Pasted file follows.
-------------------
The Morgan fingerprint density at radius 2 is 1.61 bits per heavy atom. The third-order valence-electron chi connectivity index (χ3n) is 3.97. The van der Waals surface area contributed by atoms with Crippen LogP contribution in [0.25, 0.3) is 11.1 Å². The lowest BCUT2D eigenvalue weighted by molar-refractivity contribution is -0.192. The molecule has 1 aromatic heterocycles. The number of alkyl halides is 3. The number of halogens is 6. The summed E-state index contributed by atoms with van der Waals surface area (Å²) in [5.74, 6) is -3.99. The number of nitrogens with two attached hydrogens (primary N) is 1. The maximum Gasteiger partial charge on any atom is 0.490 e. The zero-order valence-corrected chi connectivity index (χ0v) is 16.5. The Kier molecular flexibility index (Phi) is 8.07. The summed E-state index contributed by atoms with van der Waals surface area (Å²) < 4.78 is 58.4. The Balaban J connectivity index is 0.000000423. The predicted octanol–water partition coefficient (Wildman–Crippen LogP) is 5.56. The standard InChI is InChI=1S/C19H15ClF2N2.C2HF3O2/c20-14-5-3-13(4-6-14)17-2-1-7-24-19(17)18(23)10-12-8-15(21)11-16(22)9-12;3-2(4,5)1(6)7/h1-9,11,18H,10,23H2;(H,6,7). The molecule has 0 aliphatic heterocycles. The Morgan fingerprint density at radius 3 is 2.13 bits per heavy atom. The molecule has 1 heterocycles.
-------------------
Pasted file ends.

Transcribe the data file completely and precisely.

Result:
The Morgan fingerprint density at radius 2 is 1.61 bits per heavy atom. The third-order valence-electron chi connectivity index (χ3n) is 3.97. The van der Waals surface area contributed by atoms with Crippen LogP contribution in [0.25, 0.3) is 11.1 Å². The lowest BCUT2D eigenvalue weighted by molar-refractivity contribution is -0.192. The molecule has 1 aromatic heterocycles. The number of alkyl halides is 3. The number of halogens is 6. The summed E-state index contributed by atoms with van der Waals surface area (Å²) in [5.74, 6) is -3.99. The number of nitrogens with two attached hydrogens (primary N) is 1. The maximum Gasteiger partial charge on any atom is 0.490 e. The zero-order valence-corrected chi connectivity index (χ0v) is 16.5. The Kier molecular flexibility index (Phi) is 8.07. The summed E-state index contributed by atoms with van der Waals surface area (Å²) < 4.78 is 58.4. The Balaban J connectivity index is 0.000000423. The predicted octanol–water partition coefficient (Wildman–Crippen LogP) is 5.56. The standard InChI is InChI=1S/C19H15ClF2N2.C2HF3O2/c20-14-5-3-13(4-6-14)17-2-1-7-24-19(17)18(23)10-12-8-15(21)11-16(22)9-12;3-2(4,5)1(6)7/h1-9,11,18H,10,23H2;(H,6,7). The molecule has 0 aliphatic heterocycles. The Morgan fingerprint density at radius 3 is 2.13 bits per heavy atom. The molecule has 1 heterocycles.